Heritage buildings deemed 'uninsurable'
Some of New Zealand's best known buildings are being rendered uninsurable following the massive losses suffered after the Christchurch earthquakes.
Hardest hit in Auckland will be suburbs like Ponsonby, Mt Eden, Grey Lynn, Remuera, Devonport, Northcote and even the recently revamped Britomart according to a top insurance broker.
James McGhie of insurance brokers Apex General Limited says many of the commercial buildings in these areas date back to 1935 and earlier, and insurers are imposing premium increases from 200 per cent to 500 per cent.
McGhie says June is a key reinsurance renewal period and even if landlords are able to pay the increased premiums, they will have a tough time passing these increases onto their tenants who may look at alternatives such as moving to more modern premises.
Streets like Ponsonby Road will be heavily impacted as they have lots of old wooden buildings which are considered higher risk, he says.
This will be the case outside Auckland also, with many insurers trying to reduce their exposure to pre-1935 buildings throughout the country.
Also under the spotlight will be reclaimed land in lower Queen Street and Wellington's Lambton Quay, says McGhie.
McGhie says the real change in the insurance criteria will mean it's a lot tougher for property owners. Previously, premiums were negotiated at a regional and city level, now properties will be segmented down to suburb and even street level.
"What this means is that those people who are applying for insurance will be required to provide much more information than they've had to previously. Basically you're starting to see insurers begin to select properties suburb by suburb depending on levels of risk."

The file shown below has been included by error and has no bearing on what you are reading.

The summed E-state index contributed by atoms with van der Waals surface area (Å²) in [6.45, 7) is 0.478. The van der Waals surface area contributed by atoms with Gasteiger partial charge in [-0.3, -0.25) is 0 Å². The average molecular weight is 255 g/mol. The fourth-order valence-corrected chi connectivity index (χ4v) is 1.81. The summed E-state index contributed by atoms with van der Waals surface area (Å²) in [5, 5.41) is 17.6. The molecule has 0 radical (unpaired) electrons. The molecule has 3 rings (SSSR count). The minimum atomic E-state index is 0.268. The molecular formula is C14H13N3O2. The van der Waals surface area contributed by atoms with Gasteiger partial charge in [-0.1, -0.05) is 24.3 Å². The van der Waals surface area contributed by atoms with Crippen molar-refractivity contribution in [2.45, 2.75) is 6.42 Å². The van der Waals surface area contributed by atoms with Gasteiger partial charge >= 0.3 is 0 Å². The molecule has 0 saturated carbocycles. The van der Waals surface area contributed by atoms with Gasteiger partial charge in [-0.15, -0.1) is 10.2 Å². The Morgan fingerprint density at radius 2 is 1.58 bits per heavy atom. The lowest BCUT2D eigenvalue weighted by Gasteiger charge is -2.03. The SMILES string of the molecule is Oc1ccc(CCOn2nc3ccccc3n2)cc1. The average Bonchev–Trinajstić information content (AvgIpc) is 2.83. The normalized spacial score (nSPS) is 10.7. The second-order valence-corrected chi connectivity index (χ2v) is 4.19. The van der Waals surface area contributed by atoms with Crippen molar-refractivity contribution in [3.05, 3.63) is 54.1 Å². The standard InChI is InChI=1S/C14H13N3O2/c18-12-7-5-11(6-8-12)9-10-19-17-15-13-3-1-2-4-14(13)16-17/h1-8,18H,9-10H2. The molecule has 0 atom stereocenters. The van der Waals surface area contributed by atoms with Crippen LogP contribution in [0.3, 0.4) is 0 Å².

McGhie cites an example of a 1910 commercial building in Auckland's Fanshawe Street. Two years ago its premium was $7,286 plus GST. The building has now been sold effective end-June, the premium for it's new owners is $45,657 plus GST. The new owner has little choice but to pay this increased premium as other insurers are unwilling to take the risk on, he says.
Buildings constructed 1936-1965 won't escape a hike in premiums either says McGhie. Commercial buildings in Auckland from that time period will have a likely increase of a minimum of 50 per cent.
McGhie says the new pricing rates will increase the further south property is owned, with Wellington and Christchurch being the most difficult to insure. In these two areas it is almost impossible to change insurers as they are reluctant to take on new risks because of reinsurance capacity issues.
Domestic property owners need to be prepared for the rising premiums which are likely to affect them too.
McGhie says rate increases of 30% are common for houses with EQC levies also going up significantly.
As technology improves, suburbs can be isolated as insurers can better understand the risk levels they are exposed to and also forecast where on-going natural disasters might occur, he says.
Landlords wanting insurance will need very detailed information including Geotech reports, earthquake strengthening reports, and property construction surveys, along with current valuations.
McGhie advises property owners wanting to minimise insurance increases to get in touch with their broker for an assessment of their risk profile with a view to being better prepared.
He suggests owners should heed requests by insurers to undertake detailed building surveys and provide any other reports they require.
In addition, a cost versus benefit analysis should be carried out across any property improvements recommended by insurance companies.
McGhie also suggests that agreeing on a higher excess and premium funding across the year may also assist with managing increased insurance costs.